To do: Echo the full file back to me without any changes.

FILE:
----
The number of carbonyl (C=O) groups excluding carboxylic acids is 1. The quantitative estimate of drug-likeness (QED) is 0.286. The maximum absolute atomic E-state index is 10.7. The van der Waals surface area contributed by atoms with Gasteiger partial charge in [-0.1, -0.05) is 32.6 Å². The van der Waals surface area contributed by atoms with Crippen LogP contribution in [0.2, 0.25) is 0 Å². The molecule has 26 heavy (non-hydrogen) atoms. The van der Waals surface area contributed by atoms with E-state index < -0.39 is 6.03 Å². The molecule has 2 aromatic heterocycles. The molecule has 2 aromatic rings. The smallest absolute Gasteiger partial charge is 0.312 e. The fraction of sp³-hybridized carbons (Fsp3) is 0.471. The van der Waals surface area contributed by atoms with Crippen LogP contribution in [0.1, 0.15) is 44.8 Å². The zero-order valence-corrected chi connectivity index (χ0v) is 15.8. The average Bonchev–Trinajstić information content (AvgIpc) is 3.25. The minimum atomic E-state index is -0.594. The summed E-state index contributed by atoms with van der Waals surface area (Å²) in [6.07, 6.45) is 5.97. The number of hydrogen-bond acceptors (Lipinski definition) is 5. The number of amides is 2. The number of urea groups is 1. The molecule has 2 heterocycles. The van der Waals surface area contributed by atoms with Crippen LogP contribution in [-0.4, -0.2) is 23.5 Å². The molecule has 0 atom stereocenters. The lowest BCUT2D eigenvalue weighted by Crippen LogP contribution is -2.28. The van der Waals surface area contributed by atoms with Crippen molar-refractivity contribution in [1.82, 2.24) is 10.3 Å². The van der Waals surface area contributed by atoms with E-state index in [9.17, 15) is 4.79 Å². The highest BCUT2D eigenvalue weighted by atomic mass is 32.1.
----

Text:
The number of carbonyl (C=O) groups excluding carboxylic acids is 1. The quantitative estimate of drug-likeness (QED) is 0.286. The maximum absolute atomic E-state index is 10.7. The van der Waals surface area contributed by atoms with Gasteiger partial charge in [-0.1, -0.05) is 32.6 Å². The van der Waals surface area contributed by atoms with Crippen LogP contribution in [0.2, 0.25) is 0 Å². The molecule has 26 heavy (non-hydrogen) atoms. The van der Waals surface area contributed by atoms with E-state index < -0.39 is 6.03 Å². The molecule has 2 aromatic heterocycles. The molecule has 2 aromatic rings. The smallest absolute Gasteiger partial charge is 0.312 e. The fraction of sp³-hybridized carbons (Fsp3) is 0.471. The van der Waals surface area contributed by atoms with Crippen LogP contribution in [0.1, 0.15) is 44.8 Å². The zero-order valence-corrected chi connectivity index (χ0v) is 15.8. The average Bonchev–Trinajstić information content (AvgIpc) is 3.25. The minimum atomic E-state index is -0.594. The summed E-state index contributed by atoms with van der Waals surface area (Å²) in [6.07, 6.45) is 5.97. The number of hydrogen-bond acceptors (Lipinski definition) is 5. The number of amides is 2. The number of urea groups is 1. The molecule has 2 heterocycles. The van der Waals surface area contributed by atoms with Crippen LogP contribution in [-0.4, -0.2) is 23.5 Å². The molecule has 0 atom stereocenters. The lowest BCUT2D eigenvalue weighted by Crippen LogP contribution is -2.28. The van der Waals surface area contributed by atoms with Crippen molar-refractivity contribution in [1.82, 2.24) is 10.3 Å². The van der Waals surface area contributed by atoms with E-state index in [9.17, 15) is 4.79 Å². The highest BCUT2D eigenvalue weighted by atomic mass is 32.1.